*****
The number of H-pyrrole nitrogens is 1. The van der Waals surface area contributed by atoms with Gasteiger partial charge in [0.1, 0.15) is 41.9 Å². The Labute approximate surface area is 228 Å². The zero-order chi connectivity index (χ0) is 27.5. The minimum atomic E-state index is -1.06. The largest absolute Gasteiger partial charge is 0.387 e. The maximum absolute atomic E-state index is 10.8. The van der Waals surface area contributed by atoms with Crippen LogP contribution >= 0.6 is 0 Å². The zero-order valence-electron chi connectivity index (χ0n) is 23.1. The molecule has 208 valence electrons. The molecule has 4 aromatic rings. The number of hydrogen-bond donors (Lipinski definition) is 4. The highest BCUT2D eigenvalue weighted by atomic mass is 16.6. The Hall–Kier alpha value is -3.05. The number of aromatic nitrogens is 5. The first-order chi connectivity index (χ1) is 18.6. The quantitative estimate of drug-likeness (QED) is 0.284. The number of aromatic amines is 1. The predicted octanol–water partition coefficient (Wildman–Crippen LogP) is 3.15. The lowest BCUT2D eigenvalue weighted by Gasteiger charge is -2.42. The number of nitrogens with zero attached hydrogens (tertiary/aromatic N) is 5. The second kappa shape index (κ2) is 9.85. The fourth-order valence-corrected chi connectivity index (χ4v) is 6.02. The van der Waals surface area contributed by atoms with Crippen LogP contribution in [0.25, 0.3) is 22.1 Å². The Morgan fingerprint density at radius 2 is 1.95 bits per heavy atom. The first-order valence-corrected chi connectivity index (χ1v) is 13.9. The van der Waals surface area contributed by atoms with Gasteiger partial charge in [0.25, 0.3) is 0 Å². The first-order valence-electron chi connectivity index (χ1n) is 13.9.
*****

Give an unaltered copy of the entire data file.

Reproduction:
The number of H-pyrrole nitrogens is 1. The van der Waals surface area contributed by atoms with Gasteiger partial charge in [0.1, 0.15) is 41.9 Å². The Labute approximate surface area is 228 Å². The zero-order chi connectivity index (χ0) is 27.5. The minimum atomic E-state index is -1.06. The largest absolute Gasteiger partial charge is 0.387 e. The maximum absolute atomic E-state index is 10.8. The van der Waals surface area contributed by atoms with Crippen LogP contribution >= 0.6 is 0 Å². The zero-order valence-electron chi connectivity index (χ0n) is 23.1. The molecule has 208 valence electrons. The molecule has 4 aromatic rings. The number of hydrogen-bond donors (Lipinski definition) is 4. The highest BCUT2D eigenvalue weighted by atomic mass is 16.6. The Hall–Kier alpha value is -3.05. The number of aromatic nitrogens is 5. The first-order chi connectivity index (χ1) is 18.6. The quantitative estimate of drug-likeness (QED) is 0.284. The number of aromatic amines is 1. The predicted octanol–water partition coefficient (Wildman–Crippen LogP) is 3.15. The lowest BCUT2D eigenvalue weighted by Gasteiger charge is -2.42. The number of nitrogens with zero attached hydrogens (tertiary/aromatic N) is 5. The second kappa shape index (κ2) is 9.85. The fourth-order valence-corrected chi connectivity index (χ4v) is 6.02. The van der Waals surface area contributed by atoms with Crippen LogP contribution in [0.25, 0.3) is 22.1 Å². The Morgan fingerprint density at radius 2 is 1.95 bits per heavy atom. The first-order valence-corrected chi connectivity index (χ1v) is 13.9. The van der Waals surface area contributed by atoms with Gasteiger partial charge in [0.25, 0.3) is 0 Å². The first-order valence-electron chi connectivity index (χ1n) is 13.9.